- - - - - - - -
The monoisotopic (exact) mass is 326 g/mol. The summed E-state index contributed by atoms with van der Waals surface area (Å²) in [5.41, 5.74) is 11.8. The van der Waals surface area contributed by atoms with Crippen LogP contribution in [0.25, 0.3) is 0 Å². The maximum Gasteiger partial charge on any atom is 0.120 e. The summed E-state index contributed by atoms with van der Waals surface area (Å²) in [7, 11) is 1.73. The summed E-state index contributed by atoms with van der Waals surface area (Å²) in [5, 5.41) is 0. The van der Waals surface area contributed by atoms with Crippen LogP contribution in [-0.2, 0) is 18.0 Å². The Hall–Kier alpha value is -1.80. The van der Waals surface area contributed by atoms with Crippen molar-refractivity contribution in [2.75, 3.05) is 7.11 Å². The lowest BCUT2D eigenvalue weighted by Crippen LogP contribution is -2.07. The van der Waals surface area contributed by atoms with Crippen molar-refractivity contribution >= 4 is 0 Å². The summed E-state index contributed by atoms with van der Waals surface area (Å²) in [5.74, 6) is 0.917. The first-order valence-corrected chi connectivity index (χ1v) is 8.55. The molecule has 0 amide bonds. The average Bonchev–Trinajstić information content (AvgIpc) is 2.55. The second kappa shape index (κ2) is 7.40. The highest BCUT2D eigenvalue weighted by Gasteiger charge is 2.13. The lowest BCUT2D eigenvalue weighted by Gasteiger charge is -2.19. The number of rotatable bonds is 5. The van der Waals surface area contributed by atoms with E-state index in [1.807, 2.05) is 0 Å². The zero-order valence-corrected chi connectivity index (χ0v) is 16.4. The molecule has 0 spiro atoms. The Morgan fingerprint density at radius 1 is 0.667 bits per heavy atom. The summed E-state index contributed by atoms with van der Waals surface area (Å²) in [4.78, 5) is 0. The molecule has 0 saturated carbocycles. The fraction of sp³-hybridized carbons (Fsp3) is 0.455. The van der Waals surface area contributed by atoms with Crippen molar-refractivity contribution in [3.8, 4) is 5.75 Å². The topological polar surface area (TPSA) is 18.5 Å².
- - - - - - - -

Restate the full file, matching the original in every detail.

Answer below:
The monoisotopic (exact) mass is 326 g/mol. The summed E-state index contributed by atoms with van der Waals surface area (Å²) in [5.41, 5.74) is 11.8. The van der Waals surface area contributed by atoms with Crippen LogP contribution in [0.25, 0.3) is 0 Å². The maximum Gasteiger partial charge on any atom is 0.120 e. The summed E-state index contributed by atoms with van der Waals surface area (Å²) in [7, 11) is 1.73. The summed E-state index contributed by atoms with van der Waals surface area (Å²) in [5, 5.41) is 0. The van der Waals surface area contributed by atoms with Crippen LogP contribution in [-0.2, 0) is 18.0 Å². The Hall–Kier alpha value is -1.80. The van der Waals surface area contributed by atoms with Crippen molar-refractivity contribution in [2.75, 3.05) is 7.11 Å². The lowest BCUT2D eigenvalue weighted by Crippen LogP contribution is -2.07. The van der Waals surface area contributed by atoms with Crippen molar-refractivity contribution >= 4 is 0 Å². The summed E-state index contributed by atoms with van der Waals surface area (Å²) in [5.74, 6) is 0.917. The first-order valence-corrected chi connectivity index (χ1v) is 8.55. The molecule has 0 amide bonds. The average Bonchev–Trinajstić information content (AvgIpc) is 2.55. The second kappa shape index (κ2) is 7.40. The highest BCUT2D eigenvalue weighted by Gasteiger charge is 2.13. The lowest BCUT2D eigenvalue weighted by Gasteiger charge is -2.19. The number of rotatable bonds is 5. The van der Waals surface area contributed by atoms with E-state index in [1.807, 2.05) is 0 Å². The zero-order valence-corrected chi connectivity index (χ0v) is 16.4. The molecule has 0 spiro atoms. The Morgan fingerprint density at radius 1 is 0.667 bits per heavy atom. The summed E-state index contributed by atoms with van der Waals surface area (Å²) in [4.78, 5) is 0. The molecule has 0 saturated carbocycles. The fraction of sp³-hybridized carbons (Fsp3) is 0.455. The van der Waals surface area contributed by atoms with Crippen molar-refractivity contribution in [3.8, 4) is 5.75 Å². The topological polar surface area (TPSA) is 18.5 Å².